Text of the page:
—Sean Fagan (@McCarrick)

1.5 out of 3 stars

Bradley Beal
After putting together a great string of games, propelling himself back into the conversation of being a legitimate future piece and potential star, Bradley Beal crashed back to earth on Monday night in Portland. No biggie, these things happen. It just means he had to ride the the bench during crunch time. But that’s why he’s a rookie, and that’s why teams field a guy like Jordan Crawford who can score off the bench. Some may argue that Beal needs to play in such moments. But he already has (OKC game, anyone?), and Beal will get many more chances with the game on the line. Consider that sometimes it’s just as healthy to have to watch someone else be the hero. Because he certainly doesn’t want to be in that situation again.Beal finished with two points on 1-for-7 FGs (0-for-2 3Ps, 0-for-0 FTs) and five rebounds, one assist and two turnovers in 26 minutes. Beal started the third quarter with a careless turnover and then later shot an airball, leaving the television guys, Chenier and Buckhantz, openly wondering if Beal’s wrist was bothering him. Not long after, Beal got his only points of the game on a dunk and also drew a key charge. But the offense still wasn’t there, and he sat the entire fourth quarter (muted reaction to Crawford’s game-winner and all). Otherwise, no big worries here. Beal will bounce back.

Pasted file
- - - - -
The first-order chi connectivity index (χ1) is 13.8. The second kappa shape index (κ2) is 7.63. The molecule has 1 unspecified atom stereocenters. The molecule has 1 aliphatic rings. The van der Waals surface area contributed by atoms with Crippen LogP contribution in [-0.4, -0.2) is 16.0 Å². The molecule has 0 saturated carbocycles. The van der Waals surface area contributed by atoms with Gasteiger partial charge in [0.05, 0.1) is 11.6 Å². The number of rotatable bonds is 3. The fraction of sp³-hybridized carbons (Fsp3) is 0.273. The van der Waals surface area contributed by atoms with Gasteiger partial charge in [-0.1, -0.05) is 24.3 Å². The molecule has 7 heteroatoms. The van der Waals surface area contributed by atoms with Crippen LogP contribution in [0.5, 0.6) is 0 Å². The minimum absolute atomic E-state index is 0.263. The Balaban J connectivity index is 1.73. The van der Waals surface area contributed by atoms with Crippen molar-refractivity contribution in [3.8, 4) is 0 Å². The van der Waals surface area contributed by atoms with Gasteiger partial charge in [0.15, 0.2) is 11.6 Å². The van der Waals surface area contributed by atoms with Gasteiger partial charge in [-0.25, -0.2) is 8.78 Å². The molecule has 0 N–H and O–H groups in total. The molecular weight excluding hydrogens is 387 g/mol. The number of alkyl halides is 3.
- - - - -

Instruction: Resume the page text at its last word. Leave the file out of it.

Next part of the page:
Kyle Weidie (@Truth_About_It)

0.5 out of 3 stars

Martell Webster